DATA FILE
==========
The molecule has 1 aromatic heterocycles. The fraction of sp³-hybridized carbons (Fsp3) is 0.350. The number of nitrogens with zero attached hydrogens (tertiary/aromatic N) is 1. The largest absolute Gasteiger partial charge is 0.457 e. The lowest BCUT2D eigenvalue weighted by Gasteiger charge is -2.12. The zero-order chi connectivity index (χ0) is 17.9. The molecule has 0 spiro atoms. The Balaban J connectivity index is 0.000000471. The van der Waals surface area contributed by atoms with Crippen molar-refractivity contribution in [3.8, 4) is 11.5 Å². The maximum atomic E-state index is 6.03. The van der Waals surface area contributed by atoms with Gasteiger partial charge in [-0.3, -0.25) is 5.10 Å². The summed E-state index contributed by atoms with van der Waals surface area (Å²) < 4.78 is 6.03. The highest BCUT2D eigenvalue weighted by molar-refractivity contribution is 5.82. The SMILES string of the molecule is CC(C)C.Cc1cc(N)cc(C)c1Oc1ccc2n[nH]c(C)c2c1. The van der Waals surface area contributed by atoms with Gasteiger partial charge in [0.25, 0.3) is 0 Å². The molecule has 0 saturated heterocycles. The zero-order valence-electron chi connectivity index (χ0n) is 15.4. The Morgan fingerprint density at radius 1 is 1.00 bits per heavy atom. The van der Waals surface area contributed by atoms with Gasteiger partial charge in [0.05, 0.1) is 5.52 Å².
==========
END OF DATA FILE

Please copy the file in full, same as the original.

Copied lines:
The molecule has 1 aromatic heterocycles. The fraction of sp³-hybridized carbons (Fsp3) is 0.350. The number of nitrogens with zero attached hydrogens (tertiary/aromatic N) is 1. The largest absolute Gasteiger partial charge is 0.457 e. The lowest BCUT2D eigenvalue weighted by Gasteiger charge is -2.12. The zero-order chi connectivity index (χ0) is 17.9. The molecule has 0 spiro atoms. The Balaban J connectivity index is 0.000000471. The van der Waals surface area contributed by atoms with Crippen molar-refractivity contribution in [3.8, 4) is 11.5 Å². The maximum atomic E-state index is 6.03. The van der Waals surface area contributed by atoms with Gasteiger partial charge in [-0.3, -0.25) is 5.10 Å². The summed E-state index contributed by atoms with van der Waals surface area (Å²) < 4.78 is 6.03. The highest BCUT2D eigenvalue weighted by molar-refractivity contribution is 5.82. The SMILES string of the molecule is CC(C)C.Cc1cc(N)cc(C)c1Oc1ccc2n[nH]c(C)c2c1. The van der Waals surface area contributed by atoms with Gasteiger partial charge in [0.25, 0.3) is 0 Å². The molecule has 0 saturated heterocycles. The zero-order valence-electron chi connectivity index (χ0n) is 15.4. The Morgan fingerprint density at radius 1 is 1.00 bits per heavy atom. The van der Waals surface area contributed by atoms with Gasteiger partial charge in [0.05, 0.1) is 5.52 Å².